With each cyber attack, authorities around the world are coming under increasing pressure to crack down on hackers and "hacktivist" groups. Last week, the global crackdown against the nebulous hacktivist group Anonymous saw the arrest of nearly three dozen alleged Anonymous members in Spain and Turkey.
First came the
arrests of three of the top Anonymous members in Spain
. The National Police Corps of Spain announced the arrests in a press release on Friday and
claimed that it had dismantled the organization’s top leadership in the country.
Top brass or not, the arrests seemed to have absolutely no impact on the irrepressible group’s ability to strike at will. Anonymous struck back the following day with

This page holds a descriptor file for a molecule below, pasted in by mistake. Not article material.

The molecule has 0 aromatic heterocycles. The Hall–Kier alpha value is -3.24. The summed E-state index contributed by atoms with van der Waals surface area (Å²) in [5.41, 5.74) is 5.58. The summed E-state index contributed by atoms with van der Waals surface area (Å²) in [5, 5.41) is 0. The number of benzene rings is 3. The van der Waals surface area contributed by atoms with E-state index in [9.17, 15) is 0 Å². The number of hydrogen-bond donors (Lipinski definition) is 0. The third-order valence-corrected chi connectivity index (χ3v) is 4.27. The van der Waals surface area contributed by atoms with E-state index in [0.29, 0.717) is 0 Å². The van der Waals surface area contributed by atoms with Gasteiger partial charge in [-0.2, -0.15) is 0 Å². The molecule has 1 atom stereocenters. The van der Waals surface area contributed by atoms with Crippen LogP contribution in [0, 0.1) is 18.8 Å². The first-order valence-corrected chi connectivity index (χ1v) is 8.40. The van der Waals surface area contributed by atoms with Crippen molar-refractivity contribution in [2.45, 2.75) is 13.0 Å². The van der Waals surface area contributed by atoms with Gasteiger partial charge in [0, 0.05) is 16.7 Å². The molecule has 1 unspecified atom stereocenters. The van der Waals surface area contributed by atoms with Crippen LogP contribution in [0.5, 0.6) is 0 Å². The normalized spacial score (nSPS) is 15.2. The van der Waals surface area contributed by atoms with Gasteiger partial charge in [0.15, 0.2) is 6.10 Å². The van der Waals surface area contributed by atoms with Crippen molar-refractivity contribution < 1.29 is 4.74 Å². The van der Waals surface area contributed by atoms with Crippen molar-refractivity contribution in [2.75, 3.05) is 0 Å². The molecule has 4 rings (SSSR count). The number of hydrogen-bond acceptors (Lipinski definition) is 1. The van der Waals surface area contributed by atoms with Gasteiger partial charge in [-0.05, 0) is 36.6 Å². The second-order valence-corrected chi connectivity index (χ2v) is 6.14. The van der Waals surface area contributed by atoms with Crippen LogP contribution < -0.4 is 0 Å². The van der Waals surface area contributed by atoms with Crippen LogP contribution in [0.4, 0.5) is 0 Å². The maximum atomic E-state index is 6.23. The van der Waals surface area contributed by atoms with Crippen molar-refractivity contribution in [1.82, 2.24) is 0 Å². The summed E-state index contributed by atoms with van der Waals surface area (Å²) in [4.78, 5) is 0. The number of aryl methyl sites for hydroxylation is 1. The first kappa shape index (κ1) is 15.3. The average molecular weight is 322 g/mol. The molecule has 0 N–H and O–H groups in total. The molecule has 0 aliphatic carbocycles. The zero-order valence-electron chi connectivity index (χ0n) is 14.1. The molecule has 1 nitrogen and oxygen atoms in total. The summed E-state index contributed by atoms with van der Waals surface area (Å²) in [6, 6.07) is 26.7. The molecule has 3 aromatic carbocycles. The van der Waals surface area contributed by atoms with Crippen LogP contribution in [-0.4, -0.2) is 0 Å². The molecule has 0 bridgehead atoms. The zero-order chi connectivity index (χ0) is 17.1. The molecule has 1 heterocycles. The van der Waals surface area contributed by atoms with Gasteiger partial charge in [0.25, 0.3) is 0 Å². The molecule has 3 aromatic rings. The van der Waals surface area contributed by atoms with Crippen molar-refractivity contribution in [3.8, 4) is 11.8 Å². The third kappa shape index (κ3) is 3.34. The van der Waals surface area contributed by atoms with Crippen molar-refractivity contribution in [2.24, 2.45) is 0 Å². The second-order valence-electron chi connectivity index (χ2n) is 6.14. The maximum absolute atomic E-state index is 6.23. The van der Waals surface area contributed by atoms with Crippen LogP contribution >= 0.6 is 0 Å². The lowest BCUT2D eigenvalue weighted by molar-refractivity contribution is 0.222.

Operation Policia (#OpPolicia)
, a successful DDoS (distributed denial of service) attack against the official website of Spain’s national police.
In a press release issued immediately after the arrests in Spain, Anonymous denied that the Spanish authorities had detained the group’s top leaders in that country: “There are no leaders of Anonymous. Anonymous is not based on personal distinction.”
Those arrested in Spain are alleged to have attacked “websites of the Playstation Store, BBVA, Bankia, ENEL and the governments of Egypt, Algeria, Libya, Iran, Chile, Colombia and New Zealand.”
The group has also been on the offensive against the Turkish government in recent times for its “inexcusable” acts of censorship. It took down several government websites on Thursday to protest the Turkish government’s plan to implement a new Internet filtering system. But the authorities wasted little time in
detaining 32 people in connection with the attacks on government websites
. The arrests were made on Saturday across 12 cities Turkish cities.